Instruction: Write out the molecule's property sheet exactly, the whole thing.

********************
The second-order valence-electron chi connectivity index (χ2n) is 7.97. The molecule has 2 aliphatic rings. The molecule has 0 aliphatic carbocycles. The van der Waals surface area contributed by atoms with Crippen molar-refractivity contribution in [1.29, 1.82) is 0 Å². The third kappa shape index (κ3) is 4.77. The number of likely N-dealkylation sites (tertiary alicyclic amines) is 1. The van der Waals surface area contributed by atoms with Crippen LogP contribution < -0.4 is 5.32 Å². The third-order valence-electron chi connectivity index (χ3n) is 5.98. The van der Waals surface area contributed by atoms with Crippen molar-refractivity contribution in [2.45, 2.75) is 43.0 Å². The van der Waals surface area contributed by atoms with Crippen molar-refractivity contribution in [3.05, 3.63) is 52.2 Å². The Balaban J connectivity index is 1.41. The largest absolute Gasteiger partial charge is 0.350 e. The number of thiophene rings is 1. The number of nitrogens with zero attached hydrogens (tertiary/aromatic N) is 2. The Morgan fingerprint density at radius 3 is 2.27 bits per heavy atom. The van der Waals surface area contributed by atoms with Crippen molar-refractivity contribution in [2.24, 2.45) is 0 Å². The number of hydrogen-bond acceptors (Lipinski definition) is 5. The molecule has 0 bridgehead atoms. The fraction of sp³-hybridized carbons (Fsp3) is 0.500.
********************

The second-order valence-electron chi connectivity index (χ2n) is 7.97. The molecule has 2 aliphatic rings. The molecule has 0 aliphatic carbocycles. The van der Waals surface area contributed by atoms with Crippen molar-refractivity contribution in [1.29, 1.82) is 0 Å². The third kappa shape index (κ3) is 4.77. The number of likely N-dealkylation sites (tertiary alicyclic amines) is 1. The van der Waals surface area contributed by atoms with Crippen LogP contribution < -0.4 is 5.32 Å². The third-order valence-electron chi connectivity index (χ3n) is 5.98. The van der Waals surface area contributed by atoms with Crippen molar-refractivity contribution in [2.45, 2.75) is 43.0 Å². The van der Waals surface area contributed by atoms with Crippen molar-refractivity contribution in [3.05, 3.63) is 52.2 Å². The Balaban J connectivity index is 1.41. The largest absolute Gasteiger partial charge is 0.350 e. The number of thiophene rings is 1. The number of nitrogens with zero attached hydrogens (tertiary/aromatic N) is 2. The Morgan fingerprint density at radius 3 is 2.27 bits per heavy atom. The van der Waals surface area contributed by atoms with Crippen molar-refractivity contribution in [2.24, 2.45) is 0 Å². The number of hydrogen-bond acceptors (Lipinski definition) is 5. The molecule has 0 bridgehead atoms. The fraction of sp³-hybridized carbons (Fsp3) is 0.500.